On Monday night, I responded to this tweet:
Having swapped silly banter with Beerbecue on Twitter for half a decade, I know he knew this was a joke, so no harm done. But where I intended innocuous fun, the joke festered; ate away at the reasoning center of my brain, to the point where I was still actively thinking about it when I fell asleep a few hours later.
I didn’t have to think about that response at all. It just came out of my brain casually, expectedly, perfunctorily. Calling someone a shill (or apologetic, or a corporate toadie, or whatever) for even being associated with Budweiser brand or AB-InBev business is pretty par for the course in 2017.
But that’s a problem.
As much of a problem as AB-InBev being defensive, oft petty, and downright inconsistent with its inevitable clapback. We’ve seen them attempt to belittle craft, then pivot to be proud of their macro scale, then the most recent almost 180-mollifying-spin to try to shift the blame of competition onto other, poor alcoholic beverages.
It all feeds into this dichotomy of views that ruins any attempt to ascertain real truth.
The classical Greek philosophers reigned as the kings of argument. I imagine their days were wine-laded metaphysical orgies of thought; the kind of “let’s sit around thinking about thinking and then talk about it” only done by prep-school stoners these days. But in all that intellectual rigor, they came up with a few pretty great ideas, many of which we still reference today.
The most common one is debate. A debate aims to “win” an argument by either proving your point or disproving your opponent’s. But people being people, debate tends to be littered with emotional detritus; many don’t just argue facts and logic, but rather, subjective morals and perceived supremacy of thought. Such a debate rarely has a winner, and in the social media generation, often has two losers.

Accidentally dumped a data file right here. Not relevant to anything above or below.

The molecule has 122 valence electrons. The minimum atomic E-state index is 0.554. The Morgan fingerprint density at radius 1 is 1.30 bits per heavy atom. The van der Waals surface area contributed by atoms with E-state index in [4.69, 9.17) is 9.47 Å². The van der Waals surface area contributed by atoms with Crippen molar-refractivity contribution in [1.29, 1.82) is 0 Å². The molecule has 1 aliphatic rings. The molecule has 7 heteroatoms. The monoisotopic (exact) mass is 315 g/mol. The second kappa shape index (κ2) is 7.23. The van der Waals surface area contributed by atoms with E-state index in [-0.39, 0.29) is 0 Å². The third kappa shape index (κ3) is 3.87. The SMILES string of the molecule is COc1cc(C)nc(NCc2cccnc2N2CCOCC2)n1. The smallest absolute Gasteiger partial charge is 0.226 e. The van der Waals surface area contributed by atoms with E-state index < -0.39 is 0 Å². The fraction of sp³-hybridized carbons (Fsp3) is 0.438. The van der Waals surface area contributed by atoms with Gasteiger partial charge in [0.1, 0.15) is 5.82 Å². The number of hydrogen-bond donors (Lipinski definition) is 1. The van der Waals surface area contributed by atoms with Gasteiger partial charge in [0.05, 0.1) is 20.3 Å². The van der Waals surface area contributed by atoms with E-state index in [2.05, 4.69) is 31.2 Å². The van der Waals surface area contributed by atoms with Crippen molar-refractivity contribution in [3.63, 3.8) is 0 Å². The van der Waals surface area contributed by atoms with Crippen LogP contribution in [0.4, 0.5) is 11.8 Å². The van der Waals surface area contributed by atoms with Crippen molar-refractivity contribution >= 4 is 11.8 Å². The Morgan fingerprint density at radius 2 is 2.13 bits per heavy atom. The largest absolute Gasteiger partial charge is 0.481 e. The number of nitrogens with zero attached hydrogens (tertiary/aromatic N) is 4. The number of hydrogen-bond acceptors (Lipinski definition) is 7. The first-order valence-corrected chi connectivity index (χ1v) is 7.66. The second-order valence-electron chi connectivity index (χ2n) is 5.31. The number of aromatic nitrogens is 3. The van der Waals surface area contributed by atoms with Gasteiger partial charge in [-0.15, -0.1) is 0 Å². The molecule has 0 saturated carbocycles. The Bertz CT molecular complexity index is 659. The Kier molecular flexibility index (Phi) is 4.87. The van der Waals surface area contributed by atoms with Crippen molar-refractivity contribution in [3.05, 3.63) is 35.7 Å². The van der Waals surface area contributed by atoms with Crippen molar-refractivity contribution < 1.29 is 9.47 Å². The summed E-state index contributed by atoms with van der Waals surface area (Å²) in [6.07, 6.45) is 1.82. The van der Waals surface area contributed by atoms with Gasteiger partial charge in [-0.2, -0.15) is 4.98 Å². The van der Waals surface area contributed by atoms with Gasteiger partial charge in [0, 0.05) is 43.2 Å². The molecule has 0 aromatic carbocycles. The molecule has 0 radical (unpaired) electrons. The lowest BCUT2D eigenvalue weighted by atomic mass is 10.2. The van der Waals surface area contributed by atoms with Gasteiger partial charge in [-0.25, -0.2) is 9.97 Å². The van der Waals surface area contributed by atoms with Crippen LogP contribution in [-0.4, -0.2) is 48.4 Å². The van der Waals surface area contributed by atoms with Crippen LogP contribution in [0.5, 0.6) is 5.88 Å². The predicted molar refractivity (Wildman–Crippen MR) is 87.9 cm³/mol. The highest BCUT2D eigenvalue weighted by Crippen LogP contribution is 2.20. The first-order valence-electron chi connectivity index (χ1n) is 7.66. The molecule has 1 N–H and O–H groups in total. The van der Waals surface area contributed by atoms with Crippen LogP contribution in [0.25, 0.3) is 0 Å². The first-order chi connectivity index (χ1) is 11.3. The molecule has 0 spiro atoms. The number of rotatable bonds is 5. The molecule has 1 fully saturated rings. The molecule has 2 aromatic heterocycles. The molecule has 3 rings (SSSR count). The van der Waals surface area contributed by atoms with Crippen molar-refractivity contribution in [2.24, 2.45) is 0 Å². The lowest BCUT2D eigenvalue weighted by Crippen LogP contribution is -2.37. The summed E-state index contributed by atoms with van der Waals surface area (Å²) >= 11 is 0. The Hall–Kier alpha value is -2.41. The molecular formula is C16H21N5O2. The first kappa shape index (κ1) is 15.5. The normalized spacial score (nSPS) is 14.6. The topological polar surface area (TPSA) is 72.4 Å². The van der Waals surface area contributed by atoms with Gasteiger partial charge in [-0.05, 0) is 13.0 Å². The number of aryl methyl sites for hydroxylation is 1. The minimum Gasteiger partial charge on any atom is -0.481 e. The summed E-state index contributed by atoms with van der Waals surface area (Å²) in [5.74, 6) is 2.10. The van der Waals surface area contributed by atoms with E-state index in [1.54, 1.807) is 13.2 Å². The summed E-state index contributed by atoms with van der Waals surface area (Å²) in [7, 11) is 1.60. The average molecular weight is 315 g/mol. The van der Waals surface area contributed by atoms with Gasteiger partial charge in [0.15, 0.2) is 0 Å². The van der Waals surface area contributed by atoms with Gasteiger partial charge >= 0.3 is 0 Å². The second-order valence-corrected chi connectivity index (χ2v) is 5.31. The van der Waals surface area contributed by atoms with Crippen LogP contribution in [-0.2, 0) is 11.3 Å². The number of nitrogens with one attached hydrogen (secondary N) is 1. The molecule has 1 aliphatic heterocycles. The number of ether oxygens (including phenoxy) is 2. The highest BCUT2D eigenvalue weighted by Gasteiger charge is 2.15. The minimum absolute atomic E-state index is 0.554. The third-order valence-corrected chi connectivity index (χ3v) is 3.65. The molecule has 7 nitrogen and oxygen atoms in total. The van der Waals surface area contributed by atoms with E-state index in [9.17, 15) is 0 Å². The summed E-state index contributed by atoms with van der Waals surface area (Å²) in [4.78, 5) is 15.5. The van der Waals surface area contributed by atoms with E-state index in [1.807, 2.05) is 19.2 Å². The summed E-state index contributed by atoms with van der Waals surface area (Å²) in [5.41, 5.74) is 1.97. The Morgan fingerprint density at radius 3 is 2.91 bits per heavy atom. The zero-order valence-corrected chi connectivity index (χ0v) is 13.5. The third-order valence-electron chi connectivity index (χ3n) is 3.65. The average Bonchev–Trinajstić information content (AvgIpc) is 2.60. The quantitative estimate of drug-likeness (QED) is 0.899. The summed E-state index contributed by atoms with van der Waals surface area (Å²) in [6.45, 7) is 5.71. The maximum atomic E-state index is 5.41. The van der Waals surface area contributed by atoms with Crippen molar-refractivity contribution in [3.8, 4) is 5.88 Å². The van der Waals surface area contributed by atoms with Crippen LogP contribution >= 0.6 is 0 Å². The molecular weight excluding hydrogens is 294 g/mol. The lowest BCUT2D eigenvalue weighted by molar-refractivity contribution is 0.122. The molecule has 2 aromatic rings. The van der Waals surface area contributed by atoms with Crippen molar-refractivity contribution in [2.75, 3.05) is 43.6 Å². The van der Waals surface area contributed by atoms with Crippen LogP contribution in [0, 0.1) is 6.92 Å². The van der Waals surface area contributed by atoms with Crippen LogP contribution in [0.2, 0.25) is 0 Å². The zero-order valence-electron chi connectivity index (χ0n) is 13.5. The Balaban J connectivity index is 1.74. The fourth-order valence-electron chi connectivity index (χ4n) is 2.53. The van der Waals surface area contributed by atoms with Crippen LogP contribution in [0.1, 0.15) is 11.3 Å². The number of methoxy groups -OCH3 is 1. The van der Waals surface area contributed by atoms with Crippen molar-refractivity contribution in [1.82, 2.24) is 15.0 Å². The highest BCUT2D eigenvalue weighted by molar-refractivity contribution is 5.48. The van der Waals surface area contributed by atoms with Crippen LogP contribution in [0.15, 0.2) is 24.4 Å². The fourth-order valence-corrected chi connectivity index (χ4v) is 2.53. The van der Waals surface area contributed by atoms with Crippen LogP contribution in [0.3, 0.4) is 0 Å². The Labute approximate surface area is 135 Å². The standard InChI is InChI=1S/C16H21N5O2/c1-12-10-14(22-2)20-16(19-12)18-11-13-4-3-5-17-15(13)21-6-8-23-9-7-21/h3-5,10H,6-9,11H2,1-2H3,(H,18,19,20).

But Socrates and his bros championed another form of discussion: dialectic. Rather than the ultimate goal being to sway your opponent to your side or flat out prove them wrong, the rules of dialectic instead suggest two conflicting view points work together or riff off each other to seek (and hopefully find) a truth (or truths) through fact and reason.
We have completely lost sight of dialectic in the beer world.
Debate around beer is mired in moral relativism. Impassioned but generally one-sided opinions left unchecked have infused a slow-working poison into the conversation. It’s not just beer, either: modern discussions about politics, economics, hell, even sports teams, very quickly devolve into tribal chest thumping where instead of attempting to further the dialogue and perhaps learn from each other, we opt to go back to our confirmation bias trenches and dig them a little deeper. It seems the modern debater prefers an endless stalemate where they never give an inch over an eventual end to the war.
All that sort of thinking does it reinforce a smug sense of superiority. I used to think the beer world’s satire was pretty excellent – Don’t Drink Beer was exactly the nerd boner reality check we all needed, and the recently started BreitTank is doing some Onion-level social commentary shit. But good, healthy jabs are few and far between, and rarely done well.
Instead, we’ve seen proliferation of Poe’s Law incarnate. To this day I don’t know if BrewStuds is a real thing, or just a very well done satire that went (and continues to go) completely over my head. We’ve got people – average, random, people who drink beer in bars – going on tirades against beer journalists and publications for – gasp – taking money for their work. Twitter and Reddit and countless other public forums are awash in poorly constructed arguments wrapped in ad hominems all backed with the passion of a hundred Don Juan’s..about beer. Beer.